Anaerobic biogeochemical transformation of trichloroethene associated with low permeability source zones




Berns, Erin Christine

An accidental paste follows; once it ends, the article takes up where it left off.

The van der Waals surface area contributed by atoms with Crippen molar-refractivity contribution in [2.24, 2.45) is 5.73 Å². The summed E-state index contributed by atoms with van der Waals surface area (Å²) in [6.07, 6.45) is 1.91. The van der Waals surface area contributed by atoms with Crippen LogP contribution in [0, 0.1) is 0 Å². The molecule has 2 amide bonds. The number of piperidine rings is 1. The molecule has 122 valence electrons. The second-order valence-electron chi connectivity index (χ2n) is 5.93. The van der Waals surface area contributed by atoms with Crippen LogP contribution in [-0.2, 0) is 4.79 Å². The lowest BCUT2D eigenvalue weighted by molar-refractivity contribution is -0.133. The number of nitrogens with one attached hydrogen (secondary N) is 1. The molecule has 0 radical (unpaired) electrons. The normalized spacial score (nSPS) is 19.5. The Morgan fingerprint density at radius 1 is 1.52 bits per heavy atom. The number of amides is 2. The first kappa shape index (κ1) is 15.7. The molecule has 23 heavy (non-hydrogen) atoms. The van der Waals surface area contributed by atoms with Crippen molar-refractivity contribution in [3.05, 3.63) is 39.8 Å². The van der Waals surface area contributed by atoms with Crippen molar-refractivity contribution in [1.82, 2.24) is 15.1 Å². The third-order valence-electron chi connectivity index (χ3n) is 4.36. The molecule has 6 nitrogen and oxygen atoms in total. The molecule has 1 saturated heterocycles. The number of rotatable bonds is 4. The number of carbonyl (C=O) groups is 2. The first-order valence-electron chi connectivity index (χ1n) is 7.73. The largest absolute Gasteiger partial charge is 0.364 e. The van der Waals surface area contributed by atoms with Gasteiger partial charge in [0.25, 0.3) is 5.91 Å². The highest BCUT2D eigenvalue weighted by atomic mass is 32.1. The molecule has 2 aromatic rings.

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Biogeochemical reactions promoted by reactive mineral species and bacteria in sediment and groundwater influence the fate of environmental contaminants. Enhanced reductive transformations of chlorinated ethenes, a class of persistent contaminants, have been observed in biologically active systems relative to analogous abiotic systems. While some reactions mediated by bacteria are more efficient than abiotic reactions, biological dechlorination of chlorinated ethenes can yield byproducts that are no less toxic than the original contaminant. Chlorinated ethenes are remarkably challenging to remediate in aquifers with low permeability zones (LPZs), such as silts and clays. This dissertation explores the biotic and abiotic contributions to trichloroethene (TCE) transformation during back diffusion from LPZs into adjacent high permeability zones (HPZs). These contributions are quantified with flow cell experiments that represent the LPZ/HPZ interface using clay and sand from a field site. Flow cell data informed development of a numerical diffusion-reaction model, and back diffusion during biotic and abiotic TCE transformation was simulated. Both pathways occurred simultaneously in the flow cell, with biotic processes transforming more TCE mass than abiotic processes in the presence of electron donor. Simulations constrained to abiotic reactions demonstrated that reactive minerals can decrease TCE flux from LPZs by 2-53% over two years, depending on the mineral type. TCE attenuation of this magnitude highlights the potential for abiotic transformations in some contaminated aquifers. Other biologically mediated reductive reactions promote formation of minerals that abiotically transform TCE to innocuous compounds. The role of both sulfate and iron reducing bacteria in forming and maintaining reactive iron sulfide minerals was evaluated. Reduction potential significantly influenced TCE transformation kinetics, with more negative potentials correlating with more iron sulfide precipitation and higher TCE transformation rates. Coprecipitation of other mineral species at less negative potentials contributed to diminished TCE transformation. XPS and XRD data paired with MINTEQ calculations informed conclusions about experimental precipitate reactivity. Prior to this work, no study had shown that mineral-promoted abiotic reactions could attenuate TCE in LPZs. It is also the first time that correlations between redox potential, mineral stability, and TCE transformation kinetics have been evaluated for biogenic iron sulfides with varied iron concentrations


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